'^' . $term->slug . '/(.*)/?$',
            'index.php?post_type=asset&name=$matches[1]',
            'top'
        );
        if( !function_exists( 'flush_rewrite_rules' ) ) {
            require_once WPINC . '/rewrite.php';
        }
        flush_rewrite_rules();
    }
}
add_action( 'edit_term', 'wpse346452_flush_rewrite', 10, 3 );
add_action( 'create_campaign', 'wpse346452_flush_rewrite', 10, 3 );

Here we're hooking into create and edit term and if the taxonomy is campaign then we're firing flush_rewrite_rules() to refresh permalinks.

This is the only perfect method of doing this as far my knowledge. But there's a limitation for doing this. As there's no limit of adding terms, it can conflict with rewrite rules from other plugins. So need to be used carefully.

| improve this answer | |
  • This solved my problem, thank you very much! Gave you the bounty. Also, do you happen to know how I'd make the campaign URLs like this: domain.com/<campaign-name> instead of domain.com/campaign/<campaign-name>? – sadmansh Sep 11 '19 at 13:59
  • 1
    That's reserved for default post and page post types. But you can still use that by using 'rewrite' => array( 'slug' => '/' ). But you have to make sure that your permalink structure is something other than "Post name" so that's definitely a downside. – Sohan Zaman Sep 11 '19 at 16:44
0

My answer isn't directly applicable to your case as my experience is about doing funky stuff with CPT permalinks, but without taxonomies. But the end result was more or less the same as half of the site's content ended up showing 404 after starting to use custom permalink structures.

It took me ages to figure out what was going on and get the problem fixed. The problem was that WordPress had started thinking that some of the content were attachments instead of pages/posts/CPTS. To get the content showing again, I hooked a custom function to parse_request and basically brute forced the $wp->query_vars to be correct.

It might not be the most elegant or efficient solution, but it did the trick. I did try playing around with adding custom rewrite rules, but that got me nowhere as I couldn't wrap my head around the rewrite concepts.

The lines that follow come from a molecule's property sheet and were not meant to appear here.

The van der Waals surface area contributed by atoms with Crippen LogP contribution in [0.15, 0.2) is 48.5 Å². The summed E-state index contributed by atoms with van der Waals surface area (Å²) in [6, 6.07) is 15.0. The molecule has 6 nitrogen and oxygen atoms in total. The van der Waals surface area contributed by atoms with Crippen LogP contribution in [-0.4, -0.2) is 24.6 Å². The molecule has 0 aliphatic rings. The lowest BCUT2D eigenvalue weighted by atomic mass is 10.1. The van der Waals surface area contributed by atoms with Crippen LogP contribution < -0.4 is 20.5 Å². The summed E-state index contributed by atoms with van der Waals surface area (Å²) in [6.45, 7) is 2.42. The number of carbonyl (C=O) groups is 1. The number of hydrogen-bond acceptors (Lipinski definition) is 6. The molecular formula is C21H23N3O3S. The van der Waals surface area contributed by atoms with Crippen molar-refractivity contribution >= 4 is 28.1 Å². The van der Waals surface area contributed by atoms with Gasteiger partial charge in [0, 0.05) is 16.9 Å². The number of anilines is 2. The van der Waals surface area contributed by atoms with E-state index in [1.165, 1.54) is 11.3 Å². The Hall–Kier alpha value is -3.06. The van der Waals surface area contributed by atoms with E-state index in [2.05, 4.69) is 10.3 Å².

Here's a simplified and stripped down version of the code I used to solve the 404 problem. The basic idea is that I just used what query_vars I had, did custom $wpdb query to get the right data, and then pushed that data to query_vars and removed unnecessary data from it.

add_action( 'parse_request',  'modify_parse_request' );
function modify_parse_request( $wp ) {
    if ( is_admin() || ! is_main_query() )  {
        return;
    }
    global $wpdb;

    // var_dump($wp->query_vars); // see whats really happening with your query

    if ( ! empty( $wp->query_vars['attachment'] ) ) {

        // $path = explode( '/', $wp->request ); // you might need to get the page name from request

        $sql = "
            SELECT ID, post_name, post_type
            FROM $wpdb->posts
            WHERE post_name=%s
        ";
        $post = $wpdb->get_results( $wpdb->prepare( $sql, $wp->query_vars['attachment'] ) ); // modify this

        // "brute force" the query variables to be correct
        if ( $post ) { // modify this
            $wp->query_vars['p'] = $post->ID;
            $wp->query_vars['post_type'] = $post->post_type;
            $wp->query_vars['name'] = $wp->query_vars['attachment'];
            unset( $wp->query_vars['attachment'] );
        }

    }

}

This is definetly not an copy-paste example, but just some food or thought. Maybe using this as a starting point, you can get your pages working again, if you use your custom taxonomy+cpt_post_name permalink structure.